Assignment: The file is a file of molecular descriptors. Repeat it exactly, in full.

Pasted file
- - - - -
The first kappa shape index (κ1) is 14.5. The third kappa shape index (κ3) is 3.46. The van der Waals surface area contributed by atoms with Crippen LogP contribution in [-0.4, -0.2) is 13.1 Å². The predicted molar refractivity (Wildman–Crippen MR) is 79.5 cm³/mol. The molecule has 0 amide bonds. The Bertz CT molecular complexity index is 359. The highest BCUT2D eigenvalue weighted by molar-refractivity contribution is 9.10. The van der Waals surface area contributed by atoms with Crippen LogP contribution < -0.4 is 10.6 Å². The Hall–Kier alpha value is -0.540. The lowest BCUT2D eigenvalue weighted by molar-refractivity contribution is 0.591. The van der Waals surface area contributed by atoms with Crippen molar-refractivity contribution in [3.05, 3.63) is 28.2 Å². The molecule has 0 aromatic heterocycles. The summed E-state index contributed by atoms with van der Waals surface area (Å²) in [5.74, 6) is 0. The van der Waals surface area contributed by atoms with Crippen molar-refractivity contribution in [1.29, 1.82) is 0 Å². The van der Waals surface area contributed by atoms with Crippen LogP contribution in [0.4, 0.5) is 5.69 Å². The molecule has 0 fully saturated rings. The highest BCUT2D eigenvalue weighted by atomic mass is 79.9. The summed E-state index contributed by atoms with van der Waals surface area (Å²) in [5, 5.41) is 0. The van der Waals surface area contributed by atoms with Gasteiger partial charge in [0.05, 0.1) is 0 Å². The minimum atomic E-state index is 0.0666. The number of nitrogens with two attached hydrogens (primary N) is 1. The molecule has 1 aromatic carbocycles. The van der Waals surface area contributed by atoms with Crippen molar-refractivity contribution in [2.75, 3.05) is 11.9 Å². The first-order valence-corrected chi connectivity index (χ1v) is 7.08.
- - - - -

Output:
The first kappa shape index (κ1) is 14.5. The third kappa shape index (κ3) is 3.46. The van der Waals surface area contributed by atoms with Crippen LogP contribution in [-0.4, -0.2) is 13.1 Å². The predicted molar refractivity (Wildman–Crippen MR) is 79.5 cm³/mol. The molecule has 0 amide bonds. The Bertz CT molecular complexity index is 359. The highest BCUT2D eigenvalue weighted by molar-refractivity contribution is 9.10. The van der Waals surface area contributed by atoms with Crippen LogP contribution < -0.4 is 10.6 Å². The Hall–Kier alpha value is -0.540. The lowest BCUT2D eigenvalue weighted by molar-refractivity contribution is 0.591. The van der Waals surface area contributed by atoms with Crippen molar-refractivity contribution in [3.05, 3.63) is 28.2 Å². The molecule has 0 aromatic heterocycles. The summed E-state index contributed by atoms with van der Waals surface area (Å²) in [5.74, 6) is 0. The van der Waals surface area contributed by atoms with Crippen molar-refractivity contribution in [1.29, 1.82) is 0 Å². The van der Waals surface area contributed by atoms with Crippen LogP contribution in [0.4, 0.5) is 5.69 Å². The molecule has 0 fully saturated rings. The highest BCUT2D eigenvalue weighted by atomic mass is 79.9. The summed E-state index contributed by atoms with van der Waals surface area (Å²) in [5, 5.41) is 0. The van der Waals surface area contributed by atoms with Gasteiger partial charge in [0.05, 0.1) is 0 Å². The minimum atomic E-state index is 0.0666. The number of nitrogens with two attached hydrogens (primary N) is 1. The molecule has 1 aromatic carbocycles. The van der Waals surface area contributed by atoms with Crippen molar-refractivity contribution in [2.75, 3.05) is 11.9 Å². The first-order valence-corrected chi connectivity index (χ1v) is 7.08.